Since before Hope could even hold her head up, I’ve dreaded her entering the public school system. I dreaded not being with her during her therapies. I dreaded handing off responsibilities I feel should be mine. I dreaded the individualized education plan (IEP) process. I dreaded the end of naps as we knew them.
I also dreaded closing the door on her being my dependent little baby to growing into the independent little girl she was destined to become.
When we decided to move from our rental apartment to a house, we knew the school system was going to be a critical piece of our decision-making. We had two choices: a small town, where everyone knows each other and theoretically takes care of each other like family, or a big town, where students don’t all know each other but resources abound. A small town, where school administration operates from deep within their hearts to help a child with special needs, or a big town, where school administration operates with deep pockets and a strong reputation to uphold.
It’s really not that black and white, but at the time we thought it was and opted for the big town with resources and a reputation. Fast-forward two years, and after months of paperwork, evaluations, and meetings, Hope’s initial IEP was written and signed and we knew we’d made the right decision. However, we were caught a little off guard—the big town with resources and a reputation seemed also to be operating from the heart.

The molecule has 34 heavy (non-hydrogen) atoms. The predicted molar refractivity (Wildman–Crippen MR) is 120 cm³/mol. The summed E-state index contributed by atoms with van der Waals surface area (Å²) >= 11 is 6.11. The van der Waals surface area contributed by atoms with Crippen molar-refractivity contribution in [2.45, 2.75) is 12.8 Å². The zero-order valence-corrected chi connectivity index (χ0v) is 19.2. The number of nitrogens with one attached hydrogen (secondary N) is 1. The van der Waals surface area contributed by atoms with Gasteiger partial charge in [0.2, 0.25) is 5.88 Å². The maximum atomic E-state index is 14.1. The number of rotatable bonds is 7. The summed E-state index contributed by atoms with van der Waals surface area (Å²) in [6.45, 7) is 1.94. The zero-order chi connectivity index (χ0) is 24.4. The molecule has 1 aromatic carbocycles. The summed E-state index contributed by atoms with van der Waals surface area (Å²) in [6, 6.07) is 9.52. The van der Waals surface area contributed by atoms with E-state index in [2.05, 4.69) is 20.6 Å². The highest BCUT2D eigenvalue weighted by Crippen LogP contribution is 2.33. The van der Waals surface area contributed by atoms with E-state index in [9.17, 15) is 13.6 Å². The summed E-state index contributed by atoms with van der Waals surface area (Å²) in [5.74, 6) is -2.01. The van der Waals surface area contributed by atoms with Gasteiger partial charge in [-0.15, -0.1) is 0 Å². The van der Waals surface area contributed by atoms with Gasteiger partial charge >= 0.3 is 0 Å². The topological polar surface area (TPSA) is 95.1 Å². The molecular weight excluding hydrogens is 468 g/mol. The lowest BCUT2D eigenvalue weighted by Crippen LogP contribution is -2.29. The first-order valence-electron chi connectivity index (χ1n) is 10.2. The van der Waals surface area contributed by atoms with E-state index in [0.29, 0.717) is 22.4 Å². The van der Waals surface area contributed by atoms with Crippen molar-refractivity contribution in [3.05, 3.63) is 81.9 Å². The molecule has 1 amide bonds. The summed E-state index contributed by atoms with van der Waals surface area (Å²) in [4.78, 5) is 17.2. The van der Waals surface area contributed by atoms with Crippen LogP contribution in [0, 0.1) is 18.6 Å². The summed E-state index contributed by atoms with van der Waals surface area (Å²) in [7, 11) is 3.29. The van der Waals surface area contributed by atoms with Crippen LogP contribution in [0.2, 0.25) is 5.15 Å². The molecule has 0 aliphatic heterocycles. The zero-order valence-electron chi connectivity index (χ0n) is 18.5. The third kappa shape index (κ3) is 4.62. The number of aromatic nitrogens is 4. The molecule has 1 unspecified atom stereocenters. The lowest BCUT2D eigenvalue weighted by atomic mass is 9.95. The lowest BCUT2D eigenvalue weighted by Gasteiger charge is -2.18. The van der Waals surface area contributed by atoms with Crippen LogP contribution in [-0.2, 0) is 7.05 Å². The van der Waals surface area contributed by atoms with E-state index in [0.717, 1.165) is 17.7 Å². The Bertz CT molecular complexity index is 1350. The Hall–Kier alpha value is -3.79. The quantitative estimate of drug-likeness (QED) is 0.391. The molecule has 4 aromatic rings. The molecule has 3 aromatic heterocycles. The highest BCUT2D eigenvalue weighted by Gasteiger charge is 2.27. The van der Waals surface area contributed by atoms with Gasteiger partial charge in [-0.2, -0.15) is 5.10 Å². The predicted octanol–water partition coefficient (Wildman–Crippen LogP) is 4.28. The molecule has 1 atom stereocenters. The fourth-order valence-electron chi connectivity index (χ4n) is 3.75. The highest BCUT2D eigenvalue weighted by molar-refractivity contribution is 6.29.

Hope has now been in school for about a month, and I’m not sure any of us really have the hang of it. I still sometimes cry unexpectedly at morning drop-offs because I don’t want to let her go, and Hope still sometimes resists her afternoon nap and melts down even before we reach dinnertime.
Having a non-verbal toddler away all day is taxing on this mama. I rely on information from the new but strong relationships we are building with the school, and I take advantage of some conversation time with her teacher and classroom aides at drop-off and pick-up. Hope’s baby brother, Henry, and I stay busy for the hours she is away by working on gross and fine motor skills; going to music class, therapies, and the grocery store; doing laundry, house cleaning, etc. Our time is certainly occupied. But a piece of our hearts is so clearly missing during the day. And now that Henry is trying to say Hope’s name (he says “Bop Bop Bop”), my heart aches even more when I see him look at her empty chair at the kitchen table or a book with her picture on it and start babbling, “Bop Bop Bop.”
I miss Bop Bop Bop, too.